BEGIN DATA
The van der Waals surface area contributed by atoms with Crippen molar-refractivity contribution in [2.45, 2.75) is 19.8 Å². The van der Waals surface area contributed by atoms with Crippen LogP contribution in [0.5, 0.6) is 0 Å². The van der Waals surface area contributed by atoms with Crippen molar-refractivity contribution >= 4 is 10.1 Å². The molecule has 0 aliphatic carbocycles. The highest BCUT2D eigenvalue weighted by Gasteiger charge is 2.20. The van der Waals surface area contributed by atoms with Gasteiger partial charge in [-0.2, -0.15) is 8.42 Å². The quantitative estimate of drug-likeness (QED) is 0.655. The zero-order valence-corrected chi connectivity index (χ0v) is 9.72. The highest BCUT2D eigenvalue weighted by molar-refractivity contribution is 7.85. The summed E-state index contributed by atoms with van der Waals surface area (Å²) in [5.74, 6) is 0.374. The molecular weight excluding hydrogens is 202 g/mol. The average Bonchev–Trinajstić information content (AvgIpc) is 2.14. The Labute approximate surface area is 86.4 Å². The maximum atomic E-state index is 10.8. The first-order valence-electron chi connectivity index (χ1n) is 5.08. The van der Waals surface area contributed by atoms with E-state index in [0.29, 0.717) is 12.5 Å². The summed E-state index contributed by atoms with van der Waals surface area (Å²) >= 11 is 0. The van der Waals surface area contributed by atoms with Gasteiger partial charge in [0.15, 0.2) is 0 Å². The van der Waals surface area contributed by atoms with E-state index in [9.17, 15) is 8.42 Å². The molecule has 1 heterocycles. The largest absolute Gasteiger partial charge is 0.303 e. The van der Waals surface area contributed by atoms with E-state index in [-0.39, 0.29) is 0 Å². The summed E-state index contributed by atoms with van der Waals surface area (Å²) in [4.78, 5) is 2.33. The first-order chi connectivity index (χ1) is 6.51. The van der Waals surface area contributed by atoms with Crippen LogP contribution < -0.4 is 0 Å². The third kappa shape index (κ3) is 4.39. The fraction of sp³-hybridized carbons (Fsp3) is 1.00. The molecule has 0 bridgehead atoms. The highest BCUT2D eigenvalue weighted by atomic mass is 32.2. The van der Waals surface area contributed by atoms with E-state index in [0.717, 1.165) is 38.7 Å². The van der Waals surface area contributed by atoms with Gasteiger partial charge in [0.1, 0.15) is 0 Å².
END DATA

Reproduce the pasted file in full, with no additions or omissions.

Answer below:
The van der Waals surface area contributed by atoms with Crippen molar-refractivity contribution in [2.45, 2.75) is 19.8 Å². The van der Waals surface area contributed by atoms with Crippen LogP contribution in [0.5, 0.6) is 0 Å². The van der Waals surface area contributed by atoms with Crippen molar-refractivity contribution >= 4 is 10.1 Å². The molecule has 0 aliphatic carbocycles. The highest BCUT2D eigenvalue weighted by Gasteiger charge is 2.20. The van der Waals surface area contributed by atoms with Gasteiger partial charge in [-0.2, -0.15) is 8.42 Å². The quantitative estimate of drug-likeness (QED) is 0.655. The zero-order valence-corrected chi connectivity index (χ0v) is 9.72. The highest BCUT2D eigenvalue weighted by molar-refractivity contribution is 7.85. The summed E-state index contributed by atoms with van der Waals surface area (Å²) in [5.74, 6) is 0.374. The molecular weight excluding hydrogens is 202 g/mol. The average Bonchev–Trinajstić information content (AvgIpc) is 2.14. The Labute approximate surface area is 86.4 Å². The maximum atomic E-state index is 10.8. The first-order valence-electron chi connectivity index (χ1n) is 5.08. The van der Waals surface area contributed by atoms with E-state index in [0.29, 0.717) is 12.5 Å². The summed E-state index contributed by atoms with van der Waals surface area (Å²) >= 11 is 0. The van der Waals surface area contributed by atoms with Gasteiger partial charge in [0.15, 0.2) is 0 Å². The van der Waals surface area contributed by atoms with E-state index in [9.17, 15) is 8.42 Å². The molecule has 1 heterocycles. The largest absolute Gasteiger partial charge is 0.303 e. The van der Waals surface area contributed by atoms with E-state index in [-0.39, 0.29) is 0 Å². The summed E-state index contributed by atoms with van der Waals surface area (Å²) in [4.78, 5) is 2.33. The first-order chi connectivity index (χ1) is 6.51. The van der Waals surface area contributed by atoms with Crippen LogP contribution < -0.4 is 0 Å². The third kappa shape index (κ3) is 4.39. The fraction of sp³-hybridized carbons (Fsp3) is 1.00. The molecule has 0 bridgehead atoms. The highest BCUT2D eigenvalue weighted by atomic mass is 32.2. The van der Waals surface area contributed by atoms with E-state index in [0.717, 1.165) is 38.7 Å². The van der Waals surface area contributed by atoms with Gasteiger partial charge in [0.1, 0.15) is 0 Å².